It has been said that, when an article is headlined with a question, the answer to that question may safely be assumed to be “no”. This claim holds true here. No, there is no reason to believe that there will be a second Black Winter this year.
(6 October, 27 CLE)
Qa’hhar’s Hextech Makeover
By Summoner Amy “Bright2morrow” Nickels
Walking into Qa’hhar today feels a lot like walking into a suburb of Zaun. (At least, on a hot day, after some sort of industrial sand-spill.) Not so long ago, this was occupied Noxian territory. It’s an independent city now, and no Noxian troops are allowed on the streets. Not that there’d be much room for them anyway, with the place so packed with shops and merchants peddling hextech gadgets and bottles of ThaumaKola.
Probably the most exciting new gadget is a thaumic cryoamplifier that keeps shops and homes cool even on blistering-hot summer days. The details are a trade secret that I’m definitely not going to try to steal for you today, but apparently it involves gathering up the elemental water energy streaming off the oasis that gave Qa’hhar (“lonely oasis”) its name and projecting it into the room. These cryoamplifiers are still pretty rare, though: they’re expensive, and many traditional Shurimans are opposed to using elemental magic in this way. The Zaunite tradition has always been to solve a problem any way you can, and if that way creates its own problem, well, then you’ve got a job lined up for next week, so great. I’m a Pilt gal myself, and I think there’s a lot to be said for more caution, but I’ve got to admit—that cryoamp breeze feels so good on a scorching Shuriman day that I think I’m just okay with battling a few rogue elementals or sealing a Void-rift or whatever else comes from mass production of these things.
Qa’hhar’s not just a consumer, though. Liatine Steel-spark, rising star of the Glorious Evolution and crossover smash-hit with the Xerath-worshipper crowd, has brought in some heavy duty research equipment from Zaun, and is training a new generation of hextech engineers. Some of this elemental hextech is going toward cleaning up the pyrikhos refining operations across the border in Zaunite territory.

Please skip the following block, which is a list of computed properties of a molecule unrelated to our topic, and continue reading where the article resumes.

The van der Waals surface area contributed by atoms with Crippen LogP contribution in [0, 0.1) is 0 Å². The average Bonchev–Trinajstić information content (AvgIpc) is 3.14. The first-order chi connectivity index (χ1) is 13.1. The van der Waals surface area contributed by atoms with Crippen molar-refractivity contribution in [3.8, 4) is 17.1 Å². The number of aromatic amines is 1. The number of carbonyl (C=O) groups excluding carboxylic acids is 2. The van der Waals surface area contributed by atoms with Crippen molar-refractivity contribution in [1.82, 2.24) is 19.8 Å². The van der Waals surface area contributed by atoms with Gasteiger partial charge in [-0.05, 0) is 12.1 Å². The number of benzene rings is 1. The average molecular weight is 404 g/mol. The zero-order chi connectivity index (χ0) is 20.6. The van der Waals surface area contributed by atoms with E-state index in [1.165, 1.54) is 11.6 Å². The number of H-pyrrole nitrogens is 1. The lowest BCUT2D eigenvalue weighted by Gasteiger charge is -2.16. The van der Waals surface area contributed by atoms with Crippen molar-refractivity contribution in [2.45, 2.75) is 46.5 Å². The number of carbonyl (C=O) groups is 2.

And that brings us to the ugly side of this change: pollution. The atmosphere in Qa’hhar isn’t quite as bad as the worst parts of Zaun, but the purple smog from the refineries still makes summers here even harsher than in the rest of Shurima. Spirox, a Zaunite hextech pharmaceutical that protects against this pollution, is a lot cheaper now than it was under the Noxian regime, and most of Qa’hhar’s inhabitants (who are generally making pretty good money with Zaunite megacorps) seem alright with sinking some of their earnings into a steady supply of the stuff. Eventually, people say, they’ll figure out a way to cut the pollution down further.
“Of course it’s better than it was. There are no water riots,” said Captain Eshe, commander of the city watch. She held this job for a while under Noxian governor Sorinius Felk, but resigned after a clash with Qa’hharians protesting the high price of water. “The Spirox black market dealers went down with the Noxian tariffs. And the Noxians are out, too. My people are on the streets. Civilian police, not Noxian soldiers.”
I asked her if she’s planning to outfit her guards with newly available Zaunite armor and weapons, and got an interesting response: “It’ll be a bad day when we have to.”
Well, here’s hoping that Qa’hhar keeps on having more of a need for cryoamps and hexcast viewers than boltguns and armor.
(9 October, 27 CLE)
Freljord, Shadow Isles Enter League Dispute Over Artifact
By Serena Volaren
To ward off a second Black Winter, the shamans and skalds of the Freljord have spent weeks performing rituals meant to call ancestral spirits to their defense. The artifact known as the Kin-Fire would have had a central role in these rituals, had it not vanished from the Ornnhjaln shrine during the Black Winter.
In their visions, the Freljord’s shamans have seen these ancestral spirits following the fabled Kin-Fire out of the afterlife and into the mortal realm—only to find themselves mired in the gloom of the Shadow Isles. It has since become clear that the Kin-Fire is now in the possession of the Shadow Isles. The Freljord asserts it was stolen during the Black Winter. A League expedition was redirected to rescue the artifacts of Ornnhjaln during the Black Winter, and brought them on board their Demacian vessel, the Bright Revelation. The Revelation and its crew were never heard from again.
To back up its claim, the Freljord has produced evidence in the form of newly unsealed League records which indicate that certain Summoners considered loyal to the Shadow Isles had prior knowledge of the operation to rescue the artifacts from the Ornnhjaln. The Shadow Isles has neither admitted nor denied these accusations.
Today, the Freljord motioned the Council for resolution of the matter on the Fields of Justice. The Shadow Isles has consented to this request. The Kin-Fire has been transferred to the Institute of War for safekeeping during the dispute.
(11 October, 27 CLE)
Questions and Answers
Readers of the Herald are invited to submit their questions regarding these articles, as well as general inquiries. We shall endeavor to reply as thoroughly as we can to as many as we can.
Yurstin “thestealthgerbil” Yudling, Acolyte Summoner